- The Act should set out best practice consultation and/or, co-design with people with disability.
- The Act should outline a mechanism to ensure accessible procurement by government agencies.
- The Act must stipulate ongoing data collection and analysis by all agencies with responsibilities under the Act.
- The Act should require that it first should be reviewed after three years, then every five years thereafter. Reports of these reviews should be tabled in State Parliament.
- The Act should appoint a Disability Commissioner, with key powers and responsibilities set out below at #10.
- The Disability Commissioner will adopt the disability-relevant functions and powers of the Public Advocate as set out in the Guardianship and Administration Act 2000 (Qld), but with broader scope to promote and defend the rights of people with disability, particularly those who do not have NDIS Plans.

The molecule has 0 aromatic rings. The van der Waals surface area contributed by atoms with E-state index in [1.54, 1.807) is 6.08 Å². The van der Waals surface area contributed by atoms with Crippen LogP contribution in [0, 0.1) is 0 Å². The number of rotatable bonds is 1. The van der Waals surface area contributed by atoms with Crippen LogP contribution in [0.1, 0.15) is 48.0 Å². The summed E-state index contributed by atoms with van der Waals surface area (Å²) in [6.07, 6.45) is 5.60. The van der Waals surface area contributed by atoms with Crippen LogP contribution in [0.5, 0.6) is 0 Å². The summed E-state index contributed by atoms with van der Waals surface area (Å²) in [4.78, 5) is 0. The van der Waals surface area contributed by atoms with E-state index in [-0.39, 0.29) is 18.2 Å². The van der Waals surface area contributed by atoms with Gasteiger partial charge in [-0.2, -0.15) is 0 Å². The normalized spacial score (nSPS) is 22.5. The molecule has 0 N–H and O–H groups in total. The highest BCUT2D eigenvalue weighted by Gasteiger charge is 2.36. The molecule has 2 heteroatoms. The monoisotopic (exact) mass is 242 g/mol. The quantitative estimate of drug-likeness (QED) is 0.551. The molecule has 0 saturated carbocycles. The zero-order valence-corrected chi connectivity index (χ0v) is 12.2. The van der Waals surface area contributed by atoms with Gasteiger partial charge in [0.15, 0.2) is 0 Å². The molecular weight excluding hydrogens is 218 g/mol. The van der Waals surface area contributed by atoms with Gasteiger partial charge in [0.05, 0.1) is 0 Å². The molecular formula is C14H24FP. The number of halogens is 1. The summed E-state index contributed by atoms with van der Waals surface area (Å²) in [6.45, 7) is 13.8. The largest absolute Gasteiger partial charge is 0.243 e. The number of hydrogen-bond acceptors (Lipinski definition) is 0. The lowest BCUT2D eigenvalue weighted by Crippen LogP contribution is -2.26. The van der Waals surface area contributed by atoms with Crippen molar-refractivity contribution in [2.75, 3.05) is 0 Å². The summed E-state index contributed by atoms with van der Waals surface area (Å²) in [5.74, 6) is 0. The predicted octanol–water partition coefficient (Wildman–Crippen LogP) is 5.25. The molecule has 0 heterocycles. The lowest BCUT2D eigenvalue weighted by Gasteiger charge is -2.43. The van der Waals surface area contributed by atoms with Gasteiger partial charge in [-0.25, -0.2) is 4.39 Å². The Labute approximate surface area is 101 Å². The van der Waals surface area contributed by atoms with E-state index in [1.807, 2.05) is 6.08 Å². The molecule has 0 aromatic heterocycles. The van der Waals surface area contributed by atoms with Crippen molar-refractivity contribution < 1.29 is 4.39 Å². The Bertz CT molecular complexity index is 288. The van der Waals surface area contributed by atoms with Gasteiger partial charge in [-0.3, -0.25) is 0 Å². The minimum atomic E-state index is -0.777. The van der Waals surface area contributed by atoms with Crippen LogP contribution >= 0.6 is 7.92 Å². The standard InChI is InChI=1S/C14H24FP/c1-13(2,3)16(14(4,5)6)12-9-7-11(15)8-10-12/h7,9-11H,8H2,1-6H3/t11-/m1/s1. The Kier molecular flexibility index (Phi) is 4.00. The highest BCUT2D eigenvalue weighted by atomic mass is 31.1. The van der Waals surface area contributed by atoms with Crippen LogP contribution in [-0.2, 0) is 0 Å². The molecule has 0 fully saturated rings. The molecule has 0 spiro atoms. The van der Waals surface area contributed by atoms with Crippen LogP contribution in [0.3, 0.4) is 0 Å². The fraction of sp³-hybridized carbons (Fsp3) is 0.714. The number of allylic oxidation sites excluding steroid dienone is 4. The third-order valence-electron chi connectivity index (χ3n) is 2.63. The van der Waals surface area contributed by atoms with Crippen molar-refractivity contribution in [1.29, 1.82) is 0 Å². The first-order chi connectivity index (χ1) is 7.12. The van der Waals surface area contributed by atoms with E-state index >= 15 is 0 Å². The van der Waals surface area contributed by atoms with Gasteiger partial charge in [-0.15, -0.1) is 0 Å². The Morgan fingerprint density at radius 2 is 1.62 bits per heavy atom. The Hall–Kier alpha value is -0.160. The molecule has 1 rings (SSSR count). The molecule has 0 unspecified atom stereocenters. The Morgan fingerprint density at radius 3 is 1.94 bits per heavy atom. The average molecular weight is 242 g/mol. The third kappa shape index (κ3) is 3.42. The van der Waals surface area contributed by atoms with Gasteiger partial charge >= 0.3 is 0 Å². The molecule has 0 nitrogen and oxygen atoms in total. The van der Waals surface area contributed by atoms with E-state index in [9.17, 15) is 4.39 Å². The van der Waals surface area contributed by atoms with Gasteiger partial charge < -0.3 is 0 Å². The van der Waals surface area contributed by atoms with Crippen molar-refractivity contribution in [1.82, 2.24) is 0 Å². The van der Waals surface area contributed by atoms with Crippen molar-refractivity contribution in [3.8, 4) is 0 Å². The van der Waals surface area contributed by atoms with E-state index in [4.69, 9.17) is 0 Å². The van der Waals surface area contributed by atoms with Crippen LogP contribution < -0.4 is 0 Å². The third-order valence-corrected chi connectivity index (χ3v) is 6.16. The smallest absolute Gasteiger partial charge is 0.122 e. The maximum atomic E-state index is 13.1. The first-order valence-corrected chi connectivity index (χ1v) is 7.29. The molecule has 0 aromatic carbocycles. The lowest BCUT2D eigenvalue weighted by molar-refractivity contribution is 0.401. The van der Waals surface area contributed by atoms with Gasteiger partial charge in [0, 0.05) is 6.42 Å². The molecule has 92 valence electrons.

- The Act should include provision for people with cognitive impairment, providing recognition of their specific rights and needs, as does section 6 of Victoria’s Disability Act 2006.
- The Act should mandate ‘no card no start’, except where people with disability are selfmanaging their supports and services. In that instance, sole traders and unregistered providers should be able to work while awaiting screening, but only if safeguards are implemented, including risk management plans and supervision by a screened NDIS worker.
- The roles and responsibilities of the Disability Advisory Councils should be reviewed and invigorated. The Act should outline the function, terms of recruitment, membership and the terms of review of the Councils OR